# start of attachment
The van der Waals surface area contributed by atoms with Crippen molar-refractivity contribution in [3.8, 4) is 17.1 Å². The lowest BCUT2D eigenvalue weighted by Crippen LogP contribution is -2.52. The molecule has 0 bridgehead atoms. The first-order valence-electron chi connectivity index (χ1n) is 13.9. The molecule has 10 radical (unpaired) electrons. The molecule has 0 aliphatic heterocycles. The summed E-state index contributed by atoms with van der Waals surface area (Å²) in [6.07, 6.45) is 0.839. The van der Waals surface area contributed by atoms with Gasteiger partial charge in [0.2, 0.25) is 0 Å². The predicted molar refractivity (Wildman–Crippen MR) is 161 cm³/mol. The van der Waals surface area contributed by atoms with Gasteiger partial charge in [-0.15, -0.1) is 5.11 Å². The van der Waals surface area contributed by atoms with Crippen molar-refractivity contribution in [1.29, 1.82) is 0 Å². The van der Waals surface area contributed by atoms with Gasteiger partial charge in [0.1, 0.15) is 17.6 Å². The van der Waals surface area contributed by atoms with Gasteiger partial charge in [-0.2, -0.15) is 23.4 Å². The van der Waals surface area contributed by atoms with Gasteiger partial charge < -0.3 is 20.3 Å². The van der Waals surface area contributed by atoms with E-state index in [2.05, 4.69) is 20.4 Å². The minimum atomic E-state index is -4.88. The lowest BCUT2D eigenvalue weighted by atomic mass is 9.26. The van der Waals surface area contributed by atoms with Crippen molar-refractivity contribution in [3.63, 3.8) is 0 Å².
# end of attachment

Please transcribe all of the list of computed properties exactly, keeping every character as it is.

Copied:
The van der Waals surface area contributed by atoms with Crippen molar-refractivity contribution in [3.8, 4) is 17.1 Å². The lowest BCUT2D eigenvalue weighted by Crippen LogP contribution is -2.52. The molecule has 0 bridgehead atoms. The first-order valence-electron chi connectivity index (χ1n) is 13.9. The molecule has 10 radical (unpaired) electrons. The molecule has 0 aliphatic heterocycles. The summed E-state index contributed by atoms with van der Waals surface area (Å²) in [6.07, 6.45) is 0.839. The van der Waals surface area contributed by atoms with Gasteiger partial charge in [0.2, 0.25) is 0 Å². The predicted molar refractivity (Wildman–Crippen MR) is 161 cm³/mol. The van der Waals surface area contributed by atoms with Gasteiger partial charge in [-0.15, -0.1) is 5.11 Å². The van der Waals surface area contributed by atoms with Crippen molar-refractivity contribution in [1.29, 1.82) is 0 Å². The van der Waals surface area contributed by atoms with Gasteiger partial charge in [0.1, 0.15) is 17.6 Å². The van der Waals surface area contributed by atoms with Gasteiger partial charge in [-0.2, -0.15) is 23.4 Å². The van der Waals surface area contributed by atoms with Gasteiger partial charge < -0.3 is 20.3 Å². The van der Waals surface area contributed by atoms with E-state index in [2.05, 4.69) is 20.4 Å². The minimum atomic E-state index is -4.88. The lowest BCUT2D eigenvalue weighted by atomic mass is 9.26. The van der Waals surface area contributed by atoms with Crippen molar-refractivity contribution in [3.63, 3.8) is 0 Å².